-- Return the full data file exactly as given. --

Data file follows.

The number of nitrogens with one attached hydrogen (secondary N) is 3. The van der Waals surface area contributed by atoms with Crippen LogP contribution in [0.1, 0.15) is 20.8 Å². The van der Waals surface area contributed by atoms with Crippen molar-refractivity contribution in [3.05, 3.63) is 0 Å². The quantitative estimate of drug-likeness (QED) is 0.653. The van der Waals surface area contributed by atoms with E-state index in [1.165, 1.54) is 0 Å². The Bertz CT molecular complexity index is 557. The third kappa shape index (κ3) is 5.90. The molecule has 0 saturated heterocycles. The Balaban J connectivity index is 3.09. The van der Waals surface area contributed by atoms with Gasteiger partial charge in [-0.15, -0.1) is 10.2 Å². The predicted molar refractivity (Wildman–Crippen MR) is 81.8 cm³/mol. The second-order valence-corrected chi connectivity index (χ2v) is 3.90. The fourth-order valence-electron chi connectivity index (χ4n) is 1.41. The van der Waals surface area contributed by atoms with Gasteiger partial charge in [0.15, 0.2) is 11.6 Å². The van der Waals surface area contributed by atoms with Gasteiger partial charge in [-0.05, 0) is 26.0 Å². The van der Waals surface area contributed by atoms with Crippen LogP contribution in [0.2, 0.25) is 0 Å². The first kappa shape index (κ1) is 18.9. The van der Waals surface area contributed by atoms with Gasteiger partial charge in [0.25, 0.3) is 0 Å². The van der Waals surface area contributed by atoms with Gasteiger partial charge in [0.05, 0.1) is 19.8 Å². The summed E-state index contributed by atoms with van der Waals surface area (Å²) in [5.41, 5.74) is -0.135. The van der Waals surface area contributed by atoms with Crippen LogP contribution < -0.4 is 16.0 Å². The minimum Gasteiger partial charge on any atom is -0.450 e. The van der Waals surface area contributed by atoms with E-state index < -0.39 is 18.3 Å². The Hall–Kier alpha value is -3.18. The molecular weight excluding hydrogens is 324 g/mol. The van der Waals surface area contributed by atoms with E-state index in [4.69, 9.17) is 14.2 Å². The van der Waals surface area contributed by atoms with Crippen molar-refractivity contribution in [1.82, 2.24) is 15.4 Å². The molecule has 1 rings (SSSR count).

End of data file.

The number of nitrogens with one attached hydrogen (secondary N) is 3. The van der Waals surface area contributed by atoms with Crippen LogP contribution in [0.1, 0.15) is 20.8 Å². The van der Waals surface area contributed by atoms with Crippen molar-refractivity contribution in [3.05, 3.63) is 0 Å². The quantitative estimate of drug-likeness (QED) is 0.653. The van der Waals surface area contributed by atoms with E-state index in [1.165, 1.54) is 0 Å². The Bertz CT molecular complexity index is 557. The third kappa shape index (κ3) is 5.90. The molecule has 0 saturated heterocycles. The Balaban J connectivity index is 3.09. The van der Waals surface area contributed by atoms with Gasteiger partial charge in [-0.15, -0.1) is 10.2 Å². The predicted molar refractivity (Wildman–Crippen MR) is 81.8 cm³/mol. The second-order valence-corrected chi connectivity index (χ2v) is 3.90. The fourth-order valence-electron chi connectivity index (χ4n) is 1.41. The van der Waals surface area contributed by atoms with Gasteiger partial charge in [0.15, 0.2) is 11.6 Å². The van der Waals surface area contributed by atoms with Gasteiger partial charge in [-0.05, 0) is 26.0 Å². The van der Waals surface area contributed by atoms with Crippen LogP contribution in [0.2, 0.25) is 0 Å². The first kappa shape index (κ1) is 18.9. The van der Waals surface area contributed by atoms with Gasteiger partial charge in [0.25, 0.3) is 0 Å². The van der Waals surface area contributed by atoms with Gasteiger partial charge in [0.05, 0.1) is 19.8 Å². The summed E-state index contributed by atoms with van der Waals surface area (Å²) in [5.41, 5.74) is -0.135. The van der Waals surface area contributed by atoms with Crippen LogP contribution < -0.4 is 16.0 Å². The minimum Gasteiger partial charge on any atom is -0.450 e. The van der Waals surface area contributed by atoms with E-state index < -0.39 is 18.3 Å². The Hall–Kier alpha value is -3.18. The molecular weight excluding hydrogens is 324 g/mol. The van der Waals surface area contributed by atoms with E-state index in [4.69, 9.17) is 14.2 Å². The van der Waals surface area contributed by atoms with Crippen molar-refractivity contribution in [1.82, 2.24) is 15.4 Å². The molecule has 1 rings (SSSR count).